[0037] The shape of the tip portion 202 of the catheter guiding tip 200 in Figs. 2A-2G has a shape in an uncompressed state that is formed as a solid or tubular member extending distally, then flattens at transition section 208 to the flattened solid or tubular cross-section extending radially to form the coiled section 210 at an axis A that is perpendicular to the longitudinal axis of the catheter member 204. The coiled section 210 may hook circularly around such that a most distal point 206 of the tip portion 202 is positioned at or beyond a transition section 208 where the catheter 204 begins to flatten to the coiled section 210. This ensures that the most distal point 206 is somewhat tucked into the curl of the tip portion 202. If the most distal point 206 of the tip portion 202 does not extend to at least the transition point 208, it is possible that the most distal point 206 of the tip portion 202 may catch on something on the blood vessel wall (such as a stent, plaque, a dissection, or other devices) during extraction of the catheter. For example, in an example implementation in which the catheter system is deployed to apply a stent in a blood vessel, the tip portion 202 would be distal the location of the stent. During extraction after the stent has been placed in the blood vessel, the tip portion 202 would move past the stent. If the tip portion 202 were a simple hook in which the most distal point 206 only reaches part of the way around towards the transition point 208, there is a danger that the most distal point 206 of the tip portion 202 may catch on the stent as it moves past the stent during extraction of the catheter.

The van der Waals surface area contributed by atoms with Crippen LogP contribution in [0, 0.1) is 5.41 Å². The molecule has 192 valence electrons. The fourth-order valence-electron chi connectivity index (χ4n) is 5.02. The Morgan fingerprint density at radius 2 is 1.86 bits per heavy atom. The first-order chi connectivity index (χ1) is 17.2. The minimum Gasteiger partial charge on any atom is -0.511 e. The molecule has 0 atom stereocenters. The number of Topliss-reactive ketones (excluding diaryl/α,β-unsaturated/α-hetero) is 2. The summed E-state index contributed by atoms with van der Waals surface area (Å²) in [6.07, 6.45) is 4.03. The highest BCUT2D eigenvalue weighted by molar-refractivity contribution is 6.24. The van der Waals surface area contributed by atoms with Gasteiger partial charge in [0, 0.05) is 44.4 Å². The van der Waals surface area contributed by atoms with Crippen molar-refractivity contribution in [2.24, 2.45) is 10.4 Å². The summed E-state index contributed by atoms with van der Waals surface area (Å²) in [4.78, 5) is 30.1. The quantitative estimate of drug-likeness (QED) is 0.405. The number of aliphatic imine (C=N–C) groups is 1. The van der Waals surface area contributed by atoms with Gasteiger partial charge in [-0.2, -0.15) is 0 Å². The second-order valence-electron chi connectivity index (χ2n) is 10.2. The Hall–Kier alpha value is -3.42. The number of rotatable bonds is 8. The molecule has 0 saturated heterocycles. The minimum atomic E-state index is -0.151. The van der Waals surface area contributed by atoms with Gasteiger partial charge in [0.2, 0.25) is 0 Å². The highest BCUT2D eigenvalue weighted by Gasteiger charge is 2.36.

[0038] In the example shown in Figs. 2A-2G, and particularly in Fig. 2G, the coiled section 210 has a solid or tubular flattened cross-section. Fig. 2G is an exemplary cross-section view of the coiled section 210 at section D-D when the tip portion 202 is a solid material. During deployment, the coiled section 210 is straightened for insertion into a sheath that is inserted into a blood vessel. Once the coiled section 210 is moved past the sheath and into the 6 PCT/US2015/035061 WO 2015/191685 blood vessel, the coiled section 210 resumes its coiled shape. The flattened solid or tubular cross-section of the coiled section 210 permits the coiled section to resume its coiled shape so that the distal most point 206 is substantially aligned with the coiled section 210 and not skewed towards one side or the other.